Turn back time: how quitting smoking reverses lung cell damage
Study finds human body appears to replace smoke-damaged cells with healthy ones in the lungs of those who quit
Smokers can effectively turn back time in their lungs by kicking the habit, with healthy cells emerging to replace some of their tobacco-damaged and cancer-prone ones, a new study shows.
Smokers have long been told their risk of developing diseases such as lung cancer will fall if they can quit, and stopping smoking prevents new damage to the body.
But a new study published in the journal Nature found that the benefits may go further, with the body appearing to draw on a reservoir of healthy cells to replace smoke-damaged ones in the lungs of smokers when they quit.
The study's joint senior author, Peter Campbell of the Wellcome Sanger Institute, said the results should give new hope to smokers who want to quit.
“People who have smoked heavily for 30, 40 or more years often say to me that it's too late to stop smoking — the damage is already done,” he said in a statement issued by the institute.
“What is so exciting about our study is that it shows that it's never too late to quit.”
Some of the people in the study had smoked more than 15,000 packs of cigarettes in their life, he said.
“But within a few years of quitting, many of the cells lining their airways showed no evidence of damage from tobacco.”
The study analysed lung biopsies from 16 people, including smokers, former smokers, adults who had never smoked and children, looking for the mutations that can lead to cancer.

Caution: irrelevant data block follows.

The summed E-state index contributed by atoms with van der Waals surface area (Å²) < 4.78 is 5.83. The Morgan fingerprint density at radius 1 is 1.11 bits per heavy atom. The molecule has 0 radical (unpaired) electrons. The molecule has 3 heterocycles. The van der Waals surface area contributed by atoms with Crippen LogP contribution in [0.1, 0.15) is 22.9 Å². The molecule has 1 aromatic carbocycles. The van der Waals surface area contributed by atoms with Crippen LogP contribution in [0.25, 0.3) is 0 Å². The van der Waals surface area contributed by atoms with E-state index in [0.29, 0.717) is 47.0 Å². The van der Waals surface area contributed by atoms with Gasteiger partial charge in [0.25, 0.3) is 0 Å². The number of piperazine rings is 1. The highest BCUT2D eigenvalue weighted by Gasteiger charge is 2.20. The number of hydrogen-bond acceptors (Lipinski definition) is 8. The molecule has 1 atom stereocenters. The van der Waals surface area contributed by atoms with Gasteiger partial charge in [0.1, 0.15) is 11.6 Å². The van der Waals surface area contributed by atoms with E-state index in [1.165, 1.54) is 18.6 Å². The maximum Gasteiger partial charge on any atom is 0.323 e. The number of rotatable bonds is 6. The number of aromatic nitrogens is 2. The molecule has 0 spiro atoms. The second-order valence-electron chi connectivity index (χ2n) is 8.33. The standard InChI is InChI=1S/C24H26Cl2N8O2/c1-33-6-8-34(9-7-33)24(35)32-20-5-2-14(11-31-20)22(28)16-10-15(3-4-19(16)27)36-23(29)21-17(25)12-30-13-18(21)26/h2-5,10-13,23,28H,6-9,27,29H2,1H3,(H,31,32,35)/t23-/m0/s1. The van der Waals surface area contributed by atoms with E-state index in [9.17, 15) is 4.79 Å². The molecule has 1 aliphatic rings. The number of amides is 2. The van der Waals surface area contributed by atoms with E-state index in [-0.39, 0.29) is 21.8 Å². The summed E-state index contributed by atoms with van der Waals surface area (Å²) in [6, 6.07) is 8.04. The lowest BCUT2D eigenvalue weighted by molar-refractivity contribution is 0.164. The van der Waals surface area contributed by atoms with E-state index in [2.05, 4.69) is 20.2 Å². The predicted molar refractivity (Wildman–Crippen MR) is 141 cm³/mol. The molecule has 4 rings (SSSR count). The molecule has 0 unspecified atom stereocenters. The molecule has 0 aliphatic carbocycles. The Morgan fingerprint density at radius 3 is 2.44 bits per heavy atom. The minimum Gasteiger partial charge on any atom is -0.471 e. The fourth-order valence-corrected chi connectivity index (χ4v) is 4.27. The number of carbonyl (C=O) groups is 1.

Genetic changes that appear in the body's cells are a normal part of ageing, and many of these mutations are harmless “passenger mutations”.
But a mutation in the wrong gene in the wrong cell can “dramatically change the behaviour of the cells and instruct them to behave more like a cancer”, Campbell said.
“If enough of these ‘driver mutations’ accumulate, then the cell will become a full-blown cancer.”
The study found nine out of every 10 lung cells in current smokers had mutations, including those that can cause cancer.
But in former smokers, many of those damaged cells had been replaced by healthy ones akin to those seen in people who had never smoked.
Up to 40% of the total lung cells in former smokers were healthy, four times more than in their still-smoking counterparts.
Campbell said the damaged cells had not been able to “magically repair themselves”.
“Rather they are replaced by healthy cells that have escaped the damage from cigarette smoke.”